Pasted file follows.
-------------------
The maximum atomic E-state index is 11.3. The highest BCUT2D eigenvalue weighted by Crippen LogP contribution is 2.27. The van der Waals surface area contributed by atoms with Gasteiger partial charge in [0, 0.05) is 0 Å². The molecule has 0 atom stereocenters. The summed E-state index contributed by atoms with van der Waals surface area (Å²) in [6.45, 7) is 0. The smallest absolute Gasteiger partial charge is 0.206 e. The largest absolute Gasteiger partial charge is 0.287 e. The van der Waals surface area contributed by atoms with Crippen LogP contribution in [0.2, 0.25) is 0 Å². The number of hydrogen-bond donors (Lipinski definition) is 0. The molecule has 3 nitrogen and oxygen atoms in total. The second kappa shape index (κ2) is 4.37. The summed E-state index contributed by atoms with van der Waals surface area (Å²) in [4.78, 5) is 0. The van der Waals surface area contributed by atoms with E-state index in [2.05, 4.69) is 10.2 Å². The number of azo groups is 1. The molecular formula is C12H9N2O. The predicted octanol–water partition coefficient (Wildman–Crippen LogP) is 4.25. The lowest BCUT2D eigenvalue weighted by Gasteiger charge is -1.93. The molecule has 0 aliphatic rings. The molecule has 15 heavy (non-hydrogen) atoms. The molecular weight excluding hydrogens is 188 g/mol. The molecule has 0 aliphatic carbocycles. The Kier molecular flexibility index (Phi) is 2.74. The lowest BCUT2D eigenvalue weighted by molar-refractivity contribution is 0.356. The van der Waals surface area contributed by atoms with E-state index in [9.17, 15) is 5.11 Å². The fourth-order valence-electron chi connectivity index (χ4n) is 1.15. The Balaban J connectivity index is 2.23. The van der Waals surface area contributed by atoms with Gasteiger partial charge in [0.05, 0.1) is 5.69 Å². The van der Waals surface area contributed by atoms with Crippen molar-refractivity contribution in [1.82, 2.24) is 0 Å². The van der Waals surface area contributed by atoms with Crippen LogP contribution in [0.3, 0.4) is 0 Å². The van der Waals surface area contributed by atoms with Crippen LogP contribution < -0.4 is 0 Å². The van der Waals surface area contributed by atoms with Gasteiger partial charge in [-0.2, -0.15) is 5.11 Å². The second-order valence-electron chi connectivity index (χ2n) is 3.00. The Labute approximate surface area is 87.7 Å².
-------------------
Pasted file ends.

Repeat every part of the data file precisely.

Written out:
The maximum atomic E-state index is 11.3. The highest BCUT2D eigenvalue weighted by Crippen LogP contribution is 2.27. The van der Waals surface area contributed by atoms with Gasteiger partial charge in [0, 0.05) is 0 Å². The molecule has 0 atom stereocenters. The summed E-state index contributed by atoms with van der Waals surface area (Å²) in [6.45, 7) is 0. The smallest absolute Gasteiger partial charge is 0.206 e. The largest absolute Gasteiger partial charge is 0.287 e. The van der Waals surface area contributed by atoms with Crippen LogP contribution in [0.2, 0.25) is 0 Å². The number of hydrogen-bond donors (Lipinski definition) is 0. The molecule has 3 nitrogen and oxygen atoms in total. The second kappa shape index (κ2) is 4.37. The summed E-state index contributed by atoms with van der Waals surface area (Å²) in [4.78, 5) is 0. The van der Waals surface area contributed by atoms with E-state index in [2.05, 4.69) is 10.2 Å². The number of azo groups is 1. The molecular formula is C12H9N2O. The predicted octanol–water partition coefficient (Wildman–Crippen LogP) is 4.25. The lowest BCUT2D eigenvalue weighted by Gasteiger charge is -1.93. The molecule has 0 aliphatic rings. The molecule has 15 heavy (non-hydrogen) atoms. The molecular weight excluding hydrogens is 188 g/mol. The molecule has 0 aliphatic carbocycles. The Kier molecular flexibility index (Phi) is 2.74. The lowest BCUT2D eigenvalue weighted by molar-refractivity contribution is 0.356. The van der Waals surface area contributed by atoms with E-state index in [9.17, 15) is 5.11 Å². The fourth-order valence-electron chi connectivity index (χ4n) is 1.15. The Balaban J connectivity index is 2.23. The van der Waals surface area contributed by atoms with Gasteiger partial charge in [0.05, 0.1) is 5.69 Å². The van der Waals surface area contributed by atoms with Crippen molar-refractivity contribution in [1.82, 2.24) is 0 Å². The van der Waals surface area contributed by atoms with Crippen LogP contribution in [0.3, 0.4) is 0 Å². The van der Waals surface area contributed by atoms with Crippen LogP contribution < -0.4 is 0 Å². The van der Waals surface area contributed by atoms with Gasteiger partial charge in [-0.2, -0.15) is 5.11 Å². The second-order valence-electron chi connectivity index (χ2n) is 3.00. The Labute approximate surface area is 87.7 Å².